(iv) To help parents of non-Chinese speaking (NCS) students grasp more information about KGs, the EDB provided a one-off Website Enhancement Grant of $10,000 to $20,000 for all Scheme-KGs in the 2020/21 school year to encourage them to provide more information in Chinese and English on their websites.
(v) In August 2021, an additional one-off subsidy capped at $3,000 was provided for Scheme-KGs to purchase national flags and movable flagpoles to teach students to understand the national flag and the etiquette of the flag raising ceremony at an early age.
     On the other hand, the EDB commenced a review of the Scheme in 2019. Upon examining in detail various issues with the sector, the results of the review were announced in August 2021. To strengthen support for the sustainable development of KGs on various fronts, relevant enhancement measures have been progressively implemented, including:
(i) Extending the Relocation Grant ($1.5 million) (Note 1) to the 2022/23 school year, encouraging KGs in districts with aged population, with old school premises or paying high rental cost to relocate;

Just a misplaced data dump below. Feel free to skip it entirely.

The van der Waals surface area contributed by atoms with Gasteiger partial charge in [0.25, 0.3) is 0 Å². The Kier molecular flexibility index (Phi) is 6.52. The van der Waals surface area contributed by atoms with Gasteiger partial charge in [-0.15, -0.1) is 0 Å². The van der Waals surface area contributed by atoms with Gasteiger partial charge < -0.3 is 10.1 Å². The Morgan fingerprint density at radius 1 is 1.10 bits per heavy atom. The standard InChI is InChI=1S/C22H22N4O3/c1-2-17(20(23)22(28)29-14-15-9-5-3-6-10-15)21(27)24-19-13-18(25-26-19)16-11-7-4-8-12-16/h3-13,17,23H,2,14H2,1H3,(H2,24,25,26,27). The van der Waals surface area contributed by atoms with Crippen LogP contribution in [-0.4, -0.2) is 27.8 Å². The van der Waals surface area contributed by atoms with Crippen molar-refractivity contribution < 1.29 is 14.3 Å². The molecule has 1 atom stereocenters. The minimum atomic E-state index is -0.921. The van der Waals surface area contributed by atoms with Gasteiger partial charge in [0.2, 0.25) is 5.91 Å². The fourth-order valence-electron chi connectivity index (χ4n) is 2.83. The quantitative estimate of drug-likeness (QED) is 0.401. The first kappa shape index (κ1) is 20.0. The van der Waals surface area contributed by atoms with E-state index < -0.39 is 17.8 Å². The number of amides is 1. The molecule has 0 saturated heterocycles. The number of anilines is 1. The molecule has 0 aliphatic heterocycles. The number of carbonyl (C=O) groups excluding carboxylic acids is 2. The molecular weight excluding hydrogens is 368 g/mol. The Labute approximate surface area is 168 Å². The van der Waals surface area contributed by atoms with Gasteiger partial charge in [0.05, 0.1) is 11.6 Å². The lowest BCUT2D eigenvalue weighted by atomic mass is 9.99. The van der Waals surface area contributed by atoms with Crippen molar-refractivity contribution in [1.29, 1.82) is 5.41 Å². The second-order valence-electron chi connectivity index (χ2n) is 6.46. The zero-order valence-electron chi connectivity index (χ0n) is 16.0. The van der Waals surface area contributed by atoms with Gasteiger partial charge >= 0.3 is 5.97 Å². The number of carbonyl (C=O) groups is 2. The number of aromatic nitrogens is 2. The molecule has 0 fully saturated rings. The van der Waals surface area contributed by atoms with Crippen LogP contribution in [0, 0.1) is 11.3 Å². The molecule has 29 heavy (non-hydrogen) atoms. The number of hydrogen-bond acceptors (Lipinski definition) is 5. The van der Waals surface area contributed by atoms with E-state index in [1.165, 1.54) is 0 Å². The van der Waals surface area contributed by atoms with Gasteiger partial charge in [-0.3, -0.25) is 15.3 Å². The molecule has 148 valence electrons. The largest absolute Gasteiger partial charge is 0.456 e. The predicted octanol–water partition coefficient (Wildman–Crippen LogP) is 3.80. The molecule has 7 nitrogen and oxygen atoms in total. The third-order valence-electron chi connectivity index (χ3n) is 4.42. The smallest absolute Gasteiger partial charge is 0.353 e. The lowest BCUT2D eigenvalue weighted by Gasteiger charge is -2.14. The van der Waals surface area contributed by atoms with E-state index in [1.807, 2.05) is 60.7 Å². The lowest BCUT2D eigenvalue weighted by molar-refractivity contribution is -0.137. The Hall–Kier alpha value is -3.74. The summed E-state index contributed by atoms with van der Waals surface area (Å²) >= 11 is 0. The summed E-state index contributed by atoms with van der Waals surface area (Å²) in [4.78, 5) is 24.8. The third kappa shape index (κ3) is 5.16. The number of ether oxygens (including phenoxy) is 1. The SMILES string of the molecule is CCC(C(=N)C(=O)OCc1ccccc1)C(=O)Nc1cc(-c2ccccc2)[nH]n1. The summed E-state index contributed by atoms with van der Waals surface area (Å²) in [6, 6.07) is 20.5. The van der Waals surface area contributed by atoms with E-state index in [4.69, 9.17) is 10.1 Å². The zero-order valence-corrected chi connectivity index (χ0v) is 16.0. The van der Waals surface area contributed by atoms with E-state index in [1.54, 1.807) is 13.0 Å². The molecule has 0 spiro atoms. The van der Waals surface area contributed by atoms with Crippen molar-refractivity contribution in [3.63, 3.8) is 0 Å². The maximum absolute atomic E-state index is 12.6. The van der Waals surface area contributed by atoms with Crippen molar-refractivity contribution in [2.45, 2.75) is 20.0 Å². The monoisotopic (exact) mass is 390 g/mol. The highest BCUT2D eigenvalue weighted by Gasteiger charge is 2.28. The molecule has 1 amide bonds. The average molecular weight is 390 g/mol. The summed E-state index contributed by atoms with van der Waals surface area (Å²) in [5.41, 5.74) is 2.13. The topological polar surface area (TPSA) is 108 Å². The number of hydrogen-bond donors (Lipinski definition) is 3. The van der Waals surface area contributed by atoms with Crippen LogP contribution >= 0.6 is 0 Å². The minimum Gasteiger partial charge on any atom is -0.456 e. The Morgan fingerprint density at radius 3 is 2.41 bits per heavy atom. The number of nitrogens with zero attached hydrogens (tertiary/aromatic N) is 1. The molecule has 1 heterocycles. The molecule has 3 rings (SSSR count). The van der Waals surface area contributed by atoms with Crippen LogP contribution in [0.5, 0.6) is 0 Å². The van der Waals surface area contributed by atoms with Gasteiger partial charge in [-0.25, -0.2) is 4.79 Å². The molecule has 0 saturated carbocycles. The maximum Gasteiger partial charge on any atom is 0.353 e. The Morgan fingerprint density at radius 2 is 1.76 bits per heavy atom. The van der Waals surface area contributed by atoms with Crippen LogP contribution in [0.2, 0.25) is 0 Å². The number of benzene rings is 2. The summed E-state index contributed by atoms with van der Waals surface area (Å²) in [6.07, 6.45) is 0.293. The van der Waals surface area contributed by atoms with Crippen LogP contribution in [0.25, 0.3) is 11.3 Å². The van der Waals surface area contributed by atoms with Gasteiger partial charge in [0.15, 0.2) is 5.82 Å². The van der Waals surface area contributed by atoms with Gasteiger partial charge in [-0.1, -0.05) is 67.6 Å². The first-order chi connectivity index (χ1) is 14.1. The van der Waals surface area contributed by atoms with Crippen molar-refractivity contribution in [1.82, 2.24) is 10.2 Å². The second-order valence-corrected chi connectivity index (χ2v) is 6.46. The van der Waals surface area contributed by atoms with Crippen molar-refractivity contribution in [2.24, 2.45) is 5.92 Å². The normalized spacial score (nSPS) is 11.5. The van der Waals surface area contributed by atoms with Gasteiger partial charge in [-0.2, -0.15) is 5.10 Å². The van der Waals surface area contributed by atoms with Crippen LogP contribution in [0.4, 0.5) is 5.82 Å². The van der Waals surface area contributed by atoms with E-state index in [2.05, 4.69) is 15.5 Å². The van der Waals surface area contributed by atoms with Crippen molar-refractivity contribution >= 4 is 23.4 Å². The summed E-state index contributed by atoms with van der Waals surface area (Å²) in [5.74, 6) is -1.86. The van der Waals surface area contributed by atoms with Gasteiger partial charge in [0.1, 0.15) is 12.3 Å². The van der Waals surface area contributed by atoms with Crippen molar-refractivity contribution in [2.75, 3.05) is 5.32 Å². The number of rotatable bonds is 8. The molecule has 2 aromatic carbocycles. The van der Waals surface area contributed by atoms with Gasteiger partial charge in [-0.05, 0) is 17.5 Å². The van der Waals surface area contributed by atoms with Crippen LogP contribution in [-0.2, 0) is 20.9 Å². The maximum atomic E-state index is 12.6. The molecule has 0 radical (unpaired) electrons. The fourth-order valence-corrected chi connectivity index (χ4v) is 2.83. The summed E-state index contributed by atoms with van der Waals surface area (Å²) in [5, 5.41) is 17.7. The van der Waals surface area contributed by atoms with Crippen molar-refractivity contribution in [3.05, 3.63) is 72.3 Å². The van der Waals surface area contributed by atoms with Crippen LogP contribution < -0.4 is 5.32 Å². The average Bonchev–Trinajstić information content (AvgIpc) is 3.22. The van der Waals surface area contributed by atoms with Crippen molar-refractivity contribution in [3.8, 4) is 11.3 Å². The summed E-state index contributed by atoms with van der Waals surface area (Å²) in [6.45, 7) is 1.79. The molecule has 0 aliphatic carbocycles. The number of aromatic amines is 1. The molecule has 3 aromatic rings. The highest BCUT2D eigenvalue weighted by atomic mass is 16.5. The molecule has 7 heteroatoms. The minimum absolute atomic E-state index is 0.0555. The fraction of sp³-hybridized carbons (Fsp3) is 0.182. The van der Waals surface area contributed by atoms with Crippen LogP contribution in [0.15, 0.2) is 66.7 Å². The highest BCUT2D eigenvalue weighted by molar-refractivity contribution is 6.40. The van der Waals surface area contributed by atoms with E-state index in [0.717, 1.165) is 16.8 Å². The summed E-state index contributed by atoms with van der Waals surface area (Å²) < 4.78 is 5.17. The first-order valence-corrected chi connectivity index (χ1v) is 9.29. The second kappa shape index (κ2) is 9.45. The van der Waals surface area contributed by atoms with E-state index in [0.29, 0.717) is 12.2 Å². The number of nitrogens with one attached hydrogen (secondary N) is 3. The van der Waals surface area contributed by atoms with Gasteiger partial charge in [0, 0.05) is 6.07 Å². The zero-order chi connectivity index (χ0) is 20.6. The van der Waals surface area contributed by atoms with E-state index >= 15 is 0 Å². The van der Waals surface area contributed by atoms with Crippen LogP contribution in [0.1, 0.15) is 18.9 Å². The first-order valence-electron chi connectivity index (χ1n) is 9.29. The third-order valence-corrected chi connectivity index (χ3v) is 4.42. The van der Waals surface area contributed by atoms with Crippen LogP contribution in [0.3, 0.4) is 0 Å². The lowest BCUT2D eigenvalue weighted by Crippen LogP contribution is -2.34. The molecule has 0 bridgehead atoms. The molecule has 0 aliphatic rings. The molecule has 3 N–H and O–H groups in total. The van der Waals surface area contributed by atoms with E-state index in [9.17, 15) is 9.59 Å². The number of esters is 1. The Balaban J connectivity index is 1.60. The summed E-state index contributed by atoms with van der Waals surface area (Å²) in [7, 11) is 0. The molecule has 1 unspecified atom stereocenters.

(ii) Increasing the quota for the Renovation Grant ($0.5 million for each KG)(Note 2) from the original 50 to 250 in the 2021/22 school year ;
(iii) Regarding rental subsidy, some KGs need to undergo transition from 100 per cent rental reimbursement in the past to "dual" caps under the Scheme and the four-year grace period should have expired at the end of the 2020/21 school year. The EDB has extended the grace period for two years (i.e. 2021/22 and 2022/23 school years), during which the amount of subsidy is decreased by 15 per cent each year to facilitate schools' gradual transition to "dual" caps;